Ballreich’s plans store next to plant
Ballreich’s is planning to open a retail store and museum by mid-December in the house where “Granny Ballreich” once lived.
The store – to be called Granny Ballreich’s – is next to the potato chip plant’s parking lot at 186 Ohio Ave.
“We want to celebrate the whole heritage of that by putting it in her original home,” said Haley Thomas, director of sales and marketing.
She said the family has had a factory store for many years and has been talking about a retail store for at least five years. The house is being remodeled and the rooms are full of furnishings to display products awaiting final decisions and putting it all together.
Historic and nostalgia pieces are to be interwoven with products for sale.
Thomas said the store’s main focus is to be Ballreich’s products, but not the only focus by far.
“Our goal is to take the heritage of Ballriech’s and combine it with the heritage of other locally made products,” she said. “We’re trying to be almost like a museum, like a heritage museum where you can purchase a product.”
In 1920, Fred and Ethel Ballreich opened their homemade potato chip operation in a dirt-floor garage using a copper kettle heated with wood scraps, according to the business history on its website (www.ballreich.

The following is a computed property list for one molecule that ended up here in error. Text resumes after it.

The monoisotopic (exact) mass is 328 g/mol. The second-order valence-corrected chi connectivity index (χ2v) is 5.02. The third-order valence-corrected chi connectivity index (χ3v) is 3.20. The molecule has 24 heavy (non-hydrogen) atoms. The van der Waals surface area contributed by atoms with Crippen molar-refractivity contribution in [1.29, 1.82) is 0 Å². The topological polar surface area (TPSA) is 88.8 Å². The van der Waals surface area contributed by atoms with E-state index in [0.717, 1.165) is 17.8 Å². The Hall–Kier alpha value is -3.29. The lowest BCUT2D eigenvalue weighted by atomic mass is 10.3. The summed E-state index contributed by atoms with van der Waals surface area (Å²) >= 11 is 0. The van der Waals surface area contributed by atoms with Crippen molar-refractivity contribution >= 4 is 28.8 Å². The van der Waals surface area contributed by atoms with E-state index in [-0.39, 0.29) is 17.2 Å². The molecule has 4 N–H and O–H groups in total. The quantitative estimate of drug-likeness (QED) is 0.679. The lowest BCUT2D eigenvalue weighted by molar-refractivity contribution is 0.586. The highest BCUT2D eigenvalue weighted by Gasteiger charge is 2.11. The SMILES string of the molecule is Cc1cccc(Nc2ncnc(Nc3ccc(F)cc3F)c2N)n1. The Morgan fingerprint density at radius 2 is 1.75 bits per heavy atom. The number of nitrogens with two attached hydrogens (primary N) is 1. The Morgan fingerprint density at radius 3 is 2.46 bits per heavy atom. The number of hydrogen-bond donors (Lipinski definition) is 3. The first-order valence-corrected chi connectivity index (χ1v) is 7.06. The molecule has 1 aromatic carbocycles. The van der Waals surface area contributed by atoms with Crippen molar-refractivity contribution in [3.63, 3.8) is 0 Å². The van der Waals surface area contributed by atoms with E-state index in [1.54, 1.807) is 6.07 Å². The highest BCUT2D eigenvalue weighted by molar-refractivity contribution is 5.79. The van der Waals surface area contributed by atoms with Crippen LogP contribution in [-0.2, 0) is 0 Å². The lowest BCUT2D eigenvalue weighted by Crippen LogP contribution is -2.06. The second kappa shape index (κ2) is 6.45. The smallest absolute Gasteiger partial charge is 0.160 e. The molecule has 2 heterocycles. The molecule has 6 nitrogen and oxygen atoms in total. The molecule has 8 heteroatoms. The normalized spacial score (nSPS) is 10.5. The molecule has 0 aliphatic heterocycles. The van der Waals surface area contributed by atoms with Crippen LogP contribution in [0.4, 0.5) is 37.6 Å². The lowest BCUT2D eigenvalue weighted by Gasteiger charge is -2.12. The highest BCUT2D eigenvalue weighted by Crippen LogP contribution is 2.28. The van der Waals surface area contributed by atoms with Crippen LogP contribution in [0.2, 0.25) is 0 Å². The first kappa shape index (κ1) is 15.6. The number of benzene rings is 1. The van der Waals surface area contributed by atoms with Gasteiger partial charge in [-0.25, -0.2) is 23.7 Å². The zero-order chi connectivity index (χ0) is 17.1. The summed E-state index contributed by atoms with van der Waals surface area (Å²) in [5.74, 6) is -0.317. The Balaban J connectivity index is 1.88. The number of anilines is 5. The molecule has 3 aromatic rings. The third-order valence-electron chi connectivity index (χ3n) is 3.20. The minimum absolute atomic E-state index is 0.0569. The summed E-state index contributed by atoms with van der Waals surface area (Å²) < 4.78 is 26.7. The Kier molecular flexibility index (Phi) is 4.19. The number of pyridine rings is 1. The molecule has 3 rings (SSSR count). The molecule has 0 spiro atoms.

com). It was an all-day process that produced 14 pounds of potato chips. Ballreich’s chose to call their potato chips “marcelled,” which means “wavy,” taken from a popular ladies’ wavy hairstyle of the 1920s.
It wasn’t long before the potato chips were in demand, and Fred’s brother Carl and wife Emma joined the business.
The couples lived side by side at 180 and 186 Ohio Ave., and they eventually built a factory behind their homes where a larger version remains today.
In addition to the section devoted to Ballreich’s-themed products, Thomas said a room is planned to highlight Ohio-made products, another for regional U.S.-made products and still another area for items with a potato theme such as a children’s potato science kit, a potato clock, potato guns and items with a “spuddy” theme.
In another room, visitors can sit down and watch a virtual tour of the potato chip-making process.
Gift baskets are to be available, along with custom pillows made by an Ohio seamstress.
Mike Williams of Blue Island Graphics, an artist native to Ohio, is creating artwork for use in the project, including a mural for one wall.
Jodi McCallum is creating a children’s coloring book with a Ballreich’s theme.
Artwork is to be carried over onto T-shirts and other clothing as well as toys and other products for sale in the store. The children’s theme will continue on sippy cups, bibs and children’s clothing.
In addition to Ohio products, Thomas said, “we may bring in things from Michigan – pottery or ceramics.”
And a room is to be devoted to Catherine’s Collection, high-end collectables created and born in the Cleveland area.
“The guy who runs it now used to work at Disney,” Thomas said. She described the “nostalgic” and “whimsical” items as decorative and highly detailed.
Thomas said the exact state and regional products haven’t been decided yet, but they’ll have an interesting story or history. Items under consideration might include candies, hot sauces, coffees, barbecue sauces, maple syrup, cheeses and dipping oils for breads.